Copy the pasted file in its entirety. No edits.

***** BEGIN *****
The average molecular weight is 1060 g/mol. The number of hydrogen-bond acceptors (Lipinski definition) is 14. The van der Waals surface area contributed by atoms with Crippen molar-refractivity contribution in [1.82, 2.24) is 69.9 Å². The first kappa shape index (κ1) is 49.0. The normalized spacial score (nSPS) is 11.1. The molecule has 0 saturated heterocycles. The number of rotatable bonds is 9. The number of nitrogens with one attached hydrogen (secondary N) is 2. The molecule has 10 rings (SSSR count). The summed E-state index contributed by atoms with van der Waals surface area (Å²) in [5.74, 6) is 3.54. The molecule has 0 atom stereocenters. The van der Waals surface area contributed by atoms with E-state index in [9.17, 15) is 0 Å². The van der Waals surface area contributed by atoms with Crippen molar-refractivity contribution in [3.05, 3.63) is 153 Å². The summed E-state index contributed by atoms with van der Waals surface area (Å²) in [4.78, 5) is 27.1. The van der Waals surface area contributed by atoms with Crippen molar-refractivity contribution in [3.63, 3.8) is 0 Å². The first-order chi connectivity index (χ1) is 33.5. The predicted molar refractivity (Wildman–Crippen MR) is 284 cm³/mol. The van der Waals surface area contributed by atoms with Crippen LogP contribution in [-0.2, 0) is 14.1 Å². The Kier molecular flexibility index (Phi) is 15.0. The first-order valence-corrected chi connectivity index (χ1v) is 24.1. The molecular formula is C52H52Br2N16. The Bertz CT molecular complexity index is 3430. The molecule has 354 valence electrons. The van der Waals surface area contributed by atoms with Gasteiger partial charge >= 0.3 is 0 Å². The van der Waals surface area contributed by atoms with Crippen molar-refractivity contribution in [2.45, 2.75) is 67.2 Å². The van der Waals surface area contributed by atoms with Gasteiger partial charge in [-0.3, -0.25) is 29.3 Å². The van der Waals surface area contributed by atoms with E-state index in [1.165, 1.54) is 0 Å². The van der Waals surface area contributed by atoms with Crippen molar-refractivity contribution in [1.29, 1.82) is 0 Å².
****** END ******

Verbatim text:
The average molecular weight is 1060 g/mol. The number of hydrogen-bond acceptors (Lipinski definition) is 14. The van der Waals surface area contributed by atoms with Crippen molar-refractivity contribution in [1.82, 2.24) is 69.9 Å². The first kappa shape index (κ1) is 49.0. The normalized spacial score (nSPS) is 11.1. The molecule has 0 saturated heterocycles. The number of rotatable bonds is 9. The number of nitrogens with one attached hydrogen (secondary N) is 2. The molecule has 10 rings (SSSR count). The summed E-state index contributed by atoms with van der Waals surface area (Å²) in [5.74, 6) is 3.54. The molecule has 0 atom stereocenters. The van der Waals surface area contributed by atoms with E-state index in [9.17, 15) is 0 Å². The van der Waals surface area contributed by atoms with Crippen molar-refractivity contribution in [3.05, 3.63) is 153 Å². The summed E-state index contributed by atoms with van der Waals surface area (Å²) in [4.78, 5) is 27.1. The van der Waals surface area contributed by atoms with Crippen molar-refractivity contribution in [3.63, 3.8) is 0 Å². The first-order chi connectivity index (χ1) is 33.5. The predicted molar refractivity (Wildman–Crippen MR) is 284 cm³/mol. The van der Waals surface area contributed by atoms with Crippen LogP contribution in [-0.2, 0) is 14.1 Å². The Kier molecular flexibility index (Phi) is 15.0. The first-order valence-corrected chi connectivity index (χ1v) is 24.1. The molecular formula is C52H52Br2N16. The Bertz CT molecular complexity index is 3430. The molecule has 354 valence electrons. The van der Waals surface area contributed by atoms with Gasteiger partial charge >= 0.3 is 0 Å². The van der Waals surface area contributed by atoms with Crippen molar-refractivity contribution in [2.45, 2.75) is 67.2 Å². The van der Waals surface area contributed by atoms with Gasteiger partial charge in [-0.3, -0.25) is 29.3 Å². The van der Waals surface area contributed by atoms with E-state index in [1.165, 1.54) is 0 Å². The van der Waals surface area contributed by atoms with Crippen molar-refractivity contribution in [1.29, 1.82) is 0 Å².